Italy is the land of pasta, but there is so much more than the usual carbonara, arrabiata, or pesto. Next time you want to try something new at your favorite authentic Italian place where the waiter looks Italian, greets you with a “ciao bella,” and says “buon apetito” before you eat, find these legit plates on the menu.
One of the surprise foods seen everywhere in Italy are these deep-fried risotto balls. They’re essentially mozzarella sticks’ big brother, and their cousin, arancini, is also at every other shop you see.
Different types of the fried balls have anything from a cheesy caper and veal interior to a simple pepper and pecorino center. These guys are always best fresh out of the fryer. Speaking of frying, bacon + mozz sticks = yes.
Cacio e Pepe
You’ve heard of one of the other four traditional pastas of Rome, Carbonara, which is egg yolk, pecorino Romano, and guanciale (pig cheek), but especially in Rome, Cacio e Pepe is big. Like Julius Caesar big. It’s literally just cheese and pepper, but when you have high-quality pecorino, pasta, and olive oil, ooh it can be so good. Plus, you can try to make your own pasta and up your Italian grandmotherliness to a whole ‘nother level.
Although cornetti and croissants are very similar, it’s worth noting the differences. Croissants are flaky and airy so that once you bite into them, they explode into doughy dust. Cornetti are enriched with egg and sugar, and often flavored with vanilla and citrus zest. This gives them a softer, sweeter flavor, which is why in some parts of Italy they are called brioche.
Roaming the streets of Italy, you will definitely see the countless pizza al taglio shops selling slabs of pizza by the kilogram. They sometimes get pretty crazy with their toppings, but there is always an option to get a piece with basically nothing on it. Most delis, cafes, or pastry shops also will just have plain focaccia piled up as an option.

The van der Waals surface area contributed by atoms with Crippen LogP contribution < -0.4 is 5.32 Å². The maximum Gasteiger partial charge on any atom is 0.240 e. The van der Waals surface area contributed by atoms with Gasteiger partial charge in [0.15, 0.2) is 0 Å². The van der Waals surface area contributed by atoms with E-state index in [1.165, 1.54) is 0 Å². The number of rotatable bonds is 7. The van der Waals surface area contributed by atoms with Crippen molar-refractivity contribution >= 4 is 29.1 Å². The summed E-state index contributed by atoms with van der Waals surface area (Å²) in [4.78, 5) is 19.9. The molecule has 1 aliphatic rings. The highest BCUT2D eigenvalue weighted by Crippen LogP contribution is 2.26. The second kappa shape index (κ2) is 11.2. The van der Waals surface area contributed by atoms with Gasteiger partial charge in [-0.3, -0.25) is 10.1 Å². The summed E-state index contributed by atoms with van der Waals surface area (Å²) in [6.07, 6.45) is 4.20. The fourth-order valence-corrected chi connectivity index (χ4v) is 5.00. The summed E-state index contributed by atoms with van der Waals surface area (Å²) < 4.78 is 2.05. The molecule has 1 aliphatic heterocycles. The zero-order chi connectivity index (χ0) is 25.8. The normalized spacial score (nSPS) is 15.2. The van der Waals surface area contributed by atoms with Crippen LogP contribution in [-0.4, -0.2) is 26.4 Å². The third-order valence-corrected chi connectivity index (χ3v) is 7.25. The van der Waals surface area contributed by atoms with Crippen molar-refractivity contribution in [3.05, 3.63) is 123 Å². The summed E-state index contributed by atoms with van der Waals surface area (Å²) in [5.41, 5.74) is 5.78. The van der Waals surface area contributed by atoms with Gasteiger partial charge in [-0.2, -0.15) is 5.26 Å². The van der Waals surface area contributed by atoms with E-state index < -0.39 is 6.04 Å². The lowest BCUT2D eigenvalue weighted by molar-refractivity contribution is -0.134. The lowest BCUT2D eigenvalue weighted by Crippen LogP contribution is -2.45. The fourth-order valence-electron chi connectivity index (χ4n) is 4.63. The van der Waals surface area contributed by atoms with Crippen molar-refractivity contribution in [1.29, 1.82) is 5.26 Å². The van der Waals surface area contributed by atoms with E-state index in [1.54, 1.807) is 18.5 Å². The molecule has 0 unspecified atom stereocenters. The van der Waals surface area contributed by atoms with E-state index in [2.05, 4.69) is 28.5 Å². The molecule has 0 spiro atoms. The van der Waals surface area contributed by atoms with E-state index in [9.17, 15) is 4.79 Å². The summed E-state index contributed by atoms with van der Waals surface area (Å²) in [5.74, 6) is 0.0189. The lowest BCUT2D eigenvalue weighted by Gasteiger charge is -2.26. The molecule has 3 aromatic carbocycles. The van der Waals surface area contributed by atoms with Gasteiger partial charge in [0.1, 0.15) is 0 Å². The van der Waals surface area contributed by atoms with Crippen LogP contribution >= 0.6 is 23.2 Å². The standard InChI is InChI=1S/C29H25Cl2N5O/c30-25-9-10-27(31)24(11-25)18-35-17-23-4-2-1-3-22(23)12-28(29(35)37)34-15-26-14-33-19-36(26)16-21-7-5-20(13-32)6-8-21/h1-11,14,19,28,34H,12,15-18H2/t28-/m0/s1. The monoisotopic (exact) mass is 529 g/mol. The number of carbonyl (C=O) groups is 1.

I was surprised one day when my Italian exchange mother came up, asked if I wanted pizza (yes, of course), and gave me this piece of plain focaccia. It was just bread, olive oil, garlic, and rosemary. For €1 though, it’s definitely worth it, and this is why around lunchtime it’s common to see Italians walking around with just a plain piece of focaccia.
Fettuccine al Tartufo
Truffles are molto expensivo and a sign of high class, so the fancier restaurants in Italy are expected to have them somewhere on the menu. Truffles are tricky though because of the difficult process of finding them, and they’re seasonal, so most restaurants will stick ’em on their specials menu when they have them in stock. Italy is one of the major producers of truffles in the world, so it makes sense they find their way into the culinary culture.
Spaghetti con Polpette
I had to get pasta and a side of meatballs to make this. Italian meals are very course driven with Primi and Secondi sections to the menu. For Primi it will almost always be types of carbs, pasta for example, and Secondi will always be the fish and red meats especially.
There are exceptions like the guanciale for carbonara, but generally carbs and meat will not be in the same dish. So when you’re at a restaurant, if you spot spaghetti with meatballs or caesar salad “sad face,” steer away from them and get supplì instead.